After our elk calling lesson 101, we made our way to an area not far from camp, but where we've frequently seen elk come through. After a sequence of calling, several cows and a really nice bull showed themselves to us. However, a shot wasn't presented for Jeff. The next morning, Jeff made his way back to the same area by himself, while I headed to town to wash some camouflage badly in need of becoming scent-free once again. When I returned, Jeff was in camp waving his arms up and down. He had shot a cow and was waiting for Mark and Darwin to get back to help him with the meat. Not knowing when they would return, I quickly told him, "Let's go get your elk!" We ended up packing it off the mountain before his buddies returned to camp.
I loved helping out my new friend, because I knew he paid a lot of money for an out-of-state tag in Colorado. I was thrilled to see him take some meat home! He only had one week to get it done during the archery season, and he did just that. I was glad I got to play a small part. If I can help one guy put an elk on the ground it's worth it to me!
This is what hunting is all about. Meeting great people, enjoying the country that God has given us to hunt, and feeding our families. Congratulations, Jeff!
After Jeff headed home, Mark (one of the other Michigan hunters) harvested his biggest mule deer ever. We were in camp that afternoon, when he came by with his Muley strapped to the front of his 4 wheeler. He was taking his time, one hand on the antlers and the other steering, making sure his buck would make it safely back. We saw him coming and all ran out to congratulate him.
I have a 50-yard picture of this very buck in full velvet from the year prior (pic below). Of course, we didn't have a deer tag that year, so we shot him with the camera. He truly is an amazing buck and we were thrilled to share in Mark's joy of arrowing this trophy. Congratulations, Mark, on dropping the hammer on this guy.
In looking back over the years, we've made some great friends out in the woods. I'd encourage you to do the same. Enjoy the hunt, be social and have a positive impact on fellow hunters in the field. I'm looking forward to getting back out there in nine months, to get some stress relief, catch up with friends and have a chance at re-stocking some freezers!
I'm going to let you in on a little secret of mine ---->> I have been using liquid smoke as one of my secret ingredients in wild game (elk, venison, etc) burgers for a while now. It adds a nice little kick to burgers, and I've recently started incorporating it in some of my other recipes also. Recently I threw away an old bottle of a non-natural version of smoke in my fridge because I was given the chance to try Wright's Liquid Smoke, which is the only all-natural liquid smoke brand on the market.
Oh. My. Goodness. It is deliciousness in a bottle.
Finding an all natural Liquid Smoke made me a happy gal! Wright's Liquid Smoke flavoring is truly natural liquid smoke in a bottle. It is made from hickory, applewood or mesquite wood that is burned in chamber. When the smoke rises it is captured in a condenser and it cools. Then the cooled smoke in the form of condensation is collected and filtered. How cool is that? And the extra boost you get when adding this flavor to your favorite recipes ~ let me just say now ... your welcome.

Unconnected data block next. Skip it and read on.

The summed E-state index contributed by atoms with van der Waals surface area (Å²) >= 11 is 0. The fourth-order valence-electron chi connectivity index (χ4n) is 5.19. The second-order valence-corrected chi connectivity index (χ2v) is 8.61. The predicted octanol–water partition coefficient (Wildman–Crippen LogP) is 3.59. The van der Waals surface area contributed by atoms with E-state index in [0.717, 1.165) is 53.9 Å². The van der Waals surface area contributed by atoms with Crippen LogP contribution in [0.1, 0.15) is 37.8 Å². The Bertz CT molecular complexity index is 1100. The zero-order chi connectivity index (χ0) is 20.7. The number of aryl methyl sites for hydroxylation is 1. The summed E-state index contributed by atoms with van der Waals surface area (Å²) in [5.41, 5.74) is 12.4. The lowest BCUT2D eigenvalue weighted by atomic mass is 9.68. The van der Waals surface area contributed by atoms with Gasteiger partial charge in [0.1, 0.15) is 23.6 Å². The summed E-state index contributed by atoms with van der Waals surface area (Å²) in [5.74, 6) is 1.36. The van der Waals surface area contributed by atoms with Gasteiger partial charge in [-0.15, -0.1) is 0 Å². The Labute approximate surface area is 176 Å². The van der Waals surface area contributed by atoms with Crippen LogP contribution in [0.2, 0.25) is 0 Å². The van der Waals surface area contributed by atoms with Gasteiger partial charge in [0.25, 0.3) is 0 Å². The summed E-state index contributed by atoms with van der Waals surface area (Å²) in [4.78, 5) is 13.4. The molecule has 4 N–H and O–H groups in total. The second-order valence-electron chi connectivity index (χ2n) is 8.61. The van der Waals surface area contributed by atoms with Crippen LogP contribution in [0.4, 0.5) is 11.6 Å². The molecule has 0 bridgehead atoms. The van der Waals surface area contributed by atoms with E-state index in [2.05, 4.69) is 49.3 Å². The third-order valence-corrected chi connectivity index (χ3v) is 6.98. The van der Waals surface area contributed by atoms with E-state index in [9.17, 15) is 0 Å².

While adapting a venison meatball recipe that my friend in Kansas recently shared with me, I came up with the below Venison Meatloaf smothered in homemade smoky BBQ Sauce. It is to die for!
Venison Meatloaf Ingredients:
Smoky BBQ Sauce:
Mix sauce ingredients well and drizzle over uncooked meatloaf.
Bake in a pre-heated 375 degree oven for about 45 minutes, or until meat is cooked thoroughly. Enjoy!
This November I arrowed my biggest whitetail to date. I had a blast hanging out with my husband, Troy, in Kansas for this hunt. I am blessed that he puts up with me in the tree stand, and is willing to follow me around with a camera to capture our hunts on film. Although just between you and me, I think he is trying to catch all those moments he is familiar with... the times I fall in holes, trip in the dark, and almost shock myself on electric fences. It's bound to happen! Filming is a new endeavor for us, and we are enjoying the challenge. He caught the kill on film and I'm thrilled to have it documented, so I can relive the moment over and over.
But before you watch this hunt, let me tell you the story briefly ...
Originally I had the 3rd week of November scheduled for my whitetail hunt in Kansas. Troy had gone out the last week of October to finish setting stands, check trail cameras, scout and do a little hunting. After seeing the deer movement and witnessing indications of pre-rut activity. Troy and Evan convinced me to move up my vacation time to get out there while the bucks were cruising through the area. They had seen some nice shooter bucks and it was definitely time to get in the stand. So on November 2nd I found myself sitting in a tree stand, and was excited for a week long of hunting.
After several days of hunting in crazy wind and rain, on Thursday morning we settled into our stands, and it didn't take long for the bucks to emerge from the woods. Troy worked a rattling sequence, and the first buck came running over the top of the hill straight towards us. We had the full attention of a little curious fellow, who looked around perplexed when the fighting bucks were no where to be seen. He began feeding below us. A few Muley Does then arrived and I watched as they leaped the fence-line 20 yards from our stand. Momma jumped over and her yearling, acting unsure of the springs in her legs, nosed the fence line and then ducked underneath. Perched twenty feet up in a huge cottonwood tree, I was enjoying spying on the deer below me. Better than a dollar movie on a Friday night with a bowl full of popcorn, I had a front row seat to my kind of entertainment!